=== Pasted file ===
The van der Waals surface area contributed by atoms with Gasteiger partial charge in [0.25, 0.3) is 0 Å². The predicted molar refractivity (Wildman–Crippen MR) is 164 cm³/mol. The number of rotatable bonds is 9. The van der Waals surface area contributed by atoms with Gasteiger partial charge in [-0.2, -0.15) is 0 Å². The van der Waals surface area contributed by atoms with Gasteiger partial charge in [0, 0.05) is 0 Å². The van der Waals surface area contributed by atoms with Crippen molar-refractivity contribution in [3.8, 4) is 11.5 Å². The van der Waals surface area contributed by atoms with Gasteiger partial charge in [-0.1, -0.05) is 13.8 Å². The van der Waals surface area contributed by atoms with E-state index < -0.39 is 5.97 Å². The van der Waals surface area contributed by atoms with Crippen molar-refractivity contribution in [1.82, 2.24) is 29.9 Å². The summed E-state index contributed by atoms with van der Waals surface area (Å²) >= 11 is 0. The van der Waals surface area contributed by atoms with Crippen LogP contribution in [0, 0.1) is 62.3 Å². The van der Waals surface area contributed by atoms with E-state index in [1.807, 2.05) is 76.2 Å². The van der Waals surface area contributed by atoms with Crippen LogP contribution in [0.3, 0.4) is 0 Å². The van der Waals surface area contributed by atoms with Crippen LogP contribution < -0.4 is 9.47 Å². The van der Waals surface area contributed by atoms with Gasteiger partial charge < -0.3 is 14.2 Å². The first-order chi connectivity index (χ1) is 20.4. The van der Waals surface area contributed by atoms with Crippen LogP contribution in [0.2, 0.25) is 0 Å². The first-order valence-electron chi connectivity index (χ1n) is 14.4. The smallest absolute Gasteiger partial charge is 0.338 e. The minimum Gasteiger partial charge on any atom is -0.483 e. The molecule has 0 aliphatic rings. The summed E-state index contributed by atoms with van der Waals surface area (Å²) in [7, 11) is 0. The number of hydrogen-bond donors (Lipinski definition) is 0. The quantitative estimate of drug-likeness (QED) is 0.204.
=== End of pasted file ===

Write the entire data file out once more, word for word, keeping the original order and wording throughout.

The van der Waals surface area contributed by atoms with Gasteiger partial charge in [0.25, 0.3) is 0 Å². The predicted molar refractivity (Wildman–Crippen MR) is 164 cm³/mol. The number of rotatable bonds is 9. The van der Waals surface area contributed by atoms with Gasteiger partial charge in [-0.2, -0.15) is 0 Å². The van der Waals surface area contributed by atoms with Gasteiger partial charge in [0, 0.05) is 0 Å². The van der Waals surface area contributed by atoms with Crippen molar-refractivity contribution in [3.8, 4) is 11.5 Å². The van der Waals surface area contributed by atoms with Gasteiger partial charge in [-0.1, -0.05) is 13.8 Å². The van der Waals surface area contributed by atoms with E-state index < -0.39 is 5.97 Å². The van der Waals surface area contributed by atoms with Crippen molar-refractivity contribution in [1.82, 2.24) is 29.9 Å². The summed E-state index contributed by atoms with van der Waals surface area (Å²) >= 11 is 0. The van der Waals surface area contributed by atoms with Crippen LogP contribution in [0, 0.1) is 62.3 Å². The van der Waals surface area contributed by atoms with E-state index in [1.807, 2.05) is 76.2 Å². The van der Waals surface area contributed by atoms with Crippen LogP contribution in [0.3, 0.4) is 0 Å². The van der Waals surface area contributed by atoms with Crippen LogP contribution < -0.4 is 9.47 Å². The van der Waals surface area contributed by atoms with Gasteiger partial charge < -0.3 is 14.2 Å². The first-order chi connectivity index (χ1) is 20.4. The van der Waals surface area contributed by atoms with Crippen LogP contribution in [0.2, 0.25) is 0 Å². The first-order valence-electron chi connectivity index (χ1n) is 14.4. The smallest absolute Gasteiger partial charge is 0.338 e. The minimum Gasteiger partial charge on any atom is -0.483 e. The molecule has 0 aliphatic rings. The summed E-state index contributed by atoms with van der Waals surface area (Å²) in [7, 11) is 0. The number of hydrogen-bond donors (Lipinski definition) is 0. The quantitative estimate of drug-likeness (QED) is 0.204.